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Shares in UK chip designer Arm have been priced at $51 per share before trading begins on Thursday, giving the company a market valuation of $52.3bn.
The price is at the top end of a range of $47-$51 per share due to high demand that resulted in its stock being more than five times oversubscribed.
The listing has been watched closely as a barometer for new tech IPOs. It is the largest listing in two years, since electric-truck maker Rivian debuted in 2021, raising about $12bn. Tech valuations have slumped from their coronavirus pandemic-era highs in the past 18 months amid economic uncertainty and rising interest rates.
The IPO will raise about $4.9bn for SoftBank, which has offered 9.4 per cent of the company’s stock. After the IPO, the Japanese group will still control roughly 90 per cent of the company’s shares.
Big Tech customers of Arm’s chip designs, including Apple, Google, Nvidia, Samsung, Intel and TSMC, have indicated they would buy $735mn worth of Arm shares at the IPO price.
The banks underwriting the listing closed orders for shares on Tuesday, a day earlier than planned. Goldman Sachs, JPMorgan and BofA Securities are among a 28-strong army of banks selling the Arm IPO.
Earlier on Wednesday, several bankers involved in the IPO said they expected the price to reach as high as $52 a share.
High demand has helped to crack open a window for tech listings in the US after a dearth of deals this year.
On Monday, the San Francisco-based ecommerce company Instacart announced the price range for an IPO that would raise up to $616mn. On a fully diluted basis the listing would value the group at up to $9.3bn, less than a quarter of its private valuation two years ago.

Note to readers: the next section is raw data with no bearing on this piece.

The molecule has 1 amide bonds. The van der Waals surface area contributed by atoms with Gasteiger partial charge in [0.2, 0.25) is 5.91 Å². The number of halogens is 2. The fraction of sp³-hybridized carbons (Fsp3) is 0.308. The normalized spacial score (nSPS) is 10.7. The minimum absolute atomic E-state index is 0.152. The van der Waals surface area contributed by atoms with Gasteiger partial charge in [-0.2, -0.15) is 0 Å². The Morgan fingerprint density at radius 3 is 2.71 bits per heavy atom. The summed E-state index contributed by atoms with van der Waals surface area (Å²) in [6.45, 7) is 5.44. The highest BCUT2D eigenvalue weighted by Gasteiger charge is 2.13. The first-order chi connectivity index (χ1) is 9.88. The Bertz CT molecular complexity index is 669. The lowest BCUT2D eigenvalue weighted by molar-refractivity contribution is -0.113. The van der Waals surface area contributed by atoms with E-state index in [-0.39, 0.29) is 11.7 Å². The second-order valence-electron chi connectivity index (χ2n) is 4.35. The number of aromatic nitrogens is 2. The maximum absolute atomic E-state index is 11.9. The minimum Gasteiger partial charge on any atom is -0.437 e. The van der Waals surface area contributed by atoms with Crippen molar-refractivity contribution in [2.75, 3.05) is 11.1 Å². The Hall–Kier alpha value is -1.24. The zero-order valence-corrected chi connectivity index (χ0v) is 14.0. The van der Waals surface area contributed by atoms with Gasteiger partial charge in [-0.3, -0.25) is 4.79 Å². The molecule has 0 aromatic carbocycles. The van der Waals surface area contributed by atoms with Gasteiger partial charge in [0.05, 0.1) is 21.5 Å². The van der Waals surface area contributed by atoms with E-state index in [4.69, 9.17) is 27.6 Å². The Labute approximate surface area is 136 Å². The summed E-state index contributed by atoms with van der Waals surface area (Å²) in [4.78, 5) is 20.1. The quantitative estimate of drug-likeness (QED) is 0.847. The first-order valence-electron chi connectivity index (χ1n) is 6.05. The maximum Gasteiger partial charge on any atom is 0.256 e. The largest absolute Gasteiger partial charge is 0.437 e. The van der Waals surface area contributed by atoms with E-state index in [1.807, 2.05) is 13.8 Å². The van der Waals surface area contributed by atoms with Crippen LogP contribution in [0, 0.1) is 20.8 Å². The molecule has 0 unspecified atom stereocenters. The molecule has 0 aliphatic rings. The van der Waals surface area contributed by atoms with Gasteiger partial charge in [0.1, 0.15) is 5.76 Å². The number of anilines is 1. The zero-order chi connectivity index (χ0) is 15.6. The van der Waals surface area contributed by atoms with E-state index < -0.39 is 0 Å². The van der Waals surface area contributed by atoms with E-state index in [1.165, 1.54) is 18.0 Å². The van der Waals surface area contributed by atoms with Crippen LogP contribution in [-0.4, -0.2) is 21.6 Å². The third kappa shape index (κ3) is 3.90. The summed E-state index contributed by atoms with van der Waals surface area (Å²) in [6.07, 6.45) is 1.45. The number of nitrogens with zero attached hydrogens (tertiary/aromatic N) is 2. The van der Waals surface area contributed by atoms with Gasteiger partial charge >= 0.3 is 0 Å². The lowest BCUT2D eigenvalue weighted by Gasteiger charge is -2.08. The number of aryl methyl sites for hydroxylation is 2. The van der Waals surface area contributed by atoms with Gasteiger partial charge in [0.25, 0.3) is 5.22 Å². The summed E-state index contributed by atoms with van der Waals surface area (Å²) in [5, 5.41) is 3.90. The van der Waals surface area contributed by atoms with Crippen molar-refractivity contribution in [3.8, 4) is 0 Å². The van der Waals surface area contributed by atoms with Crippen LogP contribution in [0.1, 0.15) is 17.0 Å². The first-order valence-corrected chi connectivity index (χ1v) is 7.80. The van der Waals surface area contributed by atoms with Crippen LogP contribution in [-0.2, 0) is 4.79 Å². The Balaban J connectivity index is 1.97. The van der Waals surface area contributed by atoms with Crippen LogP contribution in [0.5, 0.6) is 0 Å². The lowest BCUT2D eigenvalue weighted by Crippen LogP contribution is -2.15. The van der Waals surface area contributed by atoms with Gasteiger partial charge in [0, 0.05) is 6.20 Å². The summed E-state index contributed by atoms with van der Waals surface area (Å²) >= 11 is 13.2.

Marketing automation company Klaviyo also announced its IPO pricing on Monday. It said it would sell 19.2mn shares at a range of $25 to $27 a share. This would value the company at up to $6.3bn. It was last valued by venture capitalists at $9.5bn.
SoftBank paid $32bn to acquire Arm in 2016, but the IPO price will be below the $64bn valuation implied less than a month ago in a transaction with its own Vision Fund, the $100bn Saudi-backed investment vehicle the Japanese company manages.
Arm’s core market of smartphone chips has stagnated this year, but it is hoping for growth from artificial intelligence and data centre customers, despite playing only a peripheral role in the technology required to build the kinds of large language models that power ChatGPT and other generative AI systems.
SoftBank originally hoped the deal would value Arm at as much as $70bn. However, it reported flat sales in its latest financial year, and investors have expressed concerns about a drop in profits in the past quarter and the company’s exposure to multiple risks in China.
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